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Zoom consultant Alex Stamos weighs in on Keybase acquisition

When Zoom started having security issues in March, they turning now to former Facebook and Yahoo! Security executive Alex Stamos, who ratified on as a consultant to work directly with CEO Eric Yuan.

The goal was to build a more cohesive security policy for the fast-growing company. One of the recommendations that came out of those meetings was improving end-to-end encryption into the paid tier of such products. Those discussions led to the company buying Keybase this morning.

Stamos says in the large-hearted build versus buy debate that companies tend to go through when they are evaluating options, this descend somewhere in the middle. While they bought a company with a lot of expertise, it will still ask Keybase architects are concerned with counterparts from Zoom and consultants like Stamos to build a final encrypted product.

” The truth is that what Zoom wants to do with end-to-end encryption , nobody’s really done, so there’s no product that you could just slap onto Zoom to turn it into key encryption. That’s going to have to be thought out from the beginning for the specific needs of industrial enterprises ,” Stamos told TechCrunch.

But what they liked about Keybase in particular is that they have already reputed through similar problems with file encryption and encrypted chat, and they want to turn the Keybase engineers liberate on this problem.

” The motif is going to be something that’s totally new. The enormous thing about Keybase is that they have already been through this process of considering through and then crafting a motif that is usable by regular people and that supplies functionality while being somewhat invisible ,” he said.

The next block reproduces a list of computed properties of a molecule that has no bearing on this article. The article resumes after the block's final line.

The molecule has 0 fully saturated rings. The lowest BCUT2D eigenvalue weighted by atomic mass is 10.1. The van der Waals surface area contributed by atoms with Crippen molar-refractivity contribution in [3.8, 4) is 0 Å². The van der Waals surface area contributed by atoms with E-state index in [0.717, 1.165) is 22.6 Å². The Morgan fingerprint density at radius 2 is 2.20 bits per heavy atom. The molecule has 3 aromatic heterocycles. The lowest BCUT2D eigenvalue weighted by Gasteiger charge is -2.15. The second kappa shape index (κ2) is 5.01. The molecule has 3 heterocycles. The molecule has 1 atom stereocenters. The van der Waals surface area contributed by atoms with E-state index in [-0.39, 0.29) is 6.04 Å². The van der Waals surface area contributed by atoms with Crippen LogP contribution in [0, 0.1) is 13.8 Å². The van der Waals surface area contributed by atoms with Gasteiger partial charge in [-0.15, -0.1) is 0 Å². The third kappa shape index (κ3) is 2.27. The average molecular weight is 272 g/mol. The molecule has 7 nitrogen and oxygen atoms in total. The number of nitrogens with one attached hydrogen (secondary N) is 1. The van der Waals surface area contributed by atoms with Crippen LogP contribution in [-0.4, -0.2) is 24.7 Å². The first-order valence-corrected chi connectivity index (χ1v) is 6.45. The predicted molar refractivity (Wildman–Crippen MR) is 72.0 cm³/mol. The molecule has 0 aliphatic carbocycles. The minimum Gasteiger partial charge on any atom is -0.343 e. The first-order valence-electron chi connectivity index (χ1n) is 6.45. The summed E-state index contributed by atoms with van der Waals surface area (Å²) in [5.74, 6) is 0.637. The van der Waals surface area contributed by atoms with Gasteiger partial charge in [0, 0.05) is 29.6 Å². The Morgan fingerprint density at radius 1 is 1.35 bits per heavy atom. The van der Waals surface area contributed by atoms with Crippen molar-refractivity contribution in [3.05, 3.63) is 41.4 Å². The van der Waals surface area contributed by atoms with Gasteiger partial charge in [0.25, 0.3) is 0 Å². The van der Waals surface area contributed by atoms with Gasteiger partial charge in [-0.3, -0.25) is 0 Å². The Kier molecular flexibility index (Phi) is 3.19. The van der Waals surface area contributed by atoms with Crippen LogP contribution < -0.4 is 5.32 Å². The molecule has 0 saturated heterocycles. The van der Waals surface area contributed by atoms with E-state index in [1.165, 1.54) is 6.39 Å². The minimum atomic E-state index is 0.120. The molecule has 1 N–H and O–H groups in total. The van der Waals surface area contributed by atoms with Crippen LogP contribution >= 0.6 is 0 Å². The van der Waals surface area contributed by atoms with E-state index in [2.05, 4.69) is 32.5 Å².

Because it’s a work in progress, it’s not possible to say when that final incorporation will happen, but Stamos did say that the company intends to publish a newspaper on May 22 nd outlining its cryptographic proposal progressing well, and then will have a period of public discussion before finalizing the design and moving into the desegregation phase.

He says that the first goal is to come up with a more most stick account of Zoom finds with end-to-end encryption enabled. At least first, this will only be available for parties expending the Zoom client or Zoom-enabled hardware. You won’t be able to encrypt someone calling in, for instance.

As for folks who may be worried about Keybase being owned by Zoom, Stamos says,” The whole point of the Keybase design is that you don’t have to trust who owns their servers .”

Zoom acquires Keybase to get end-to-end encryption knowledge

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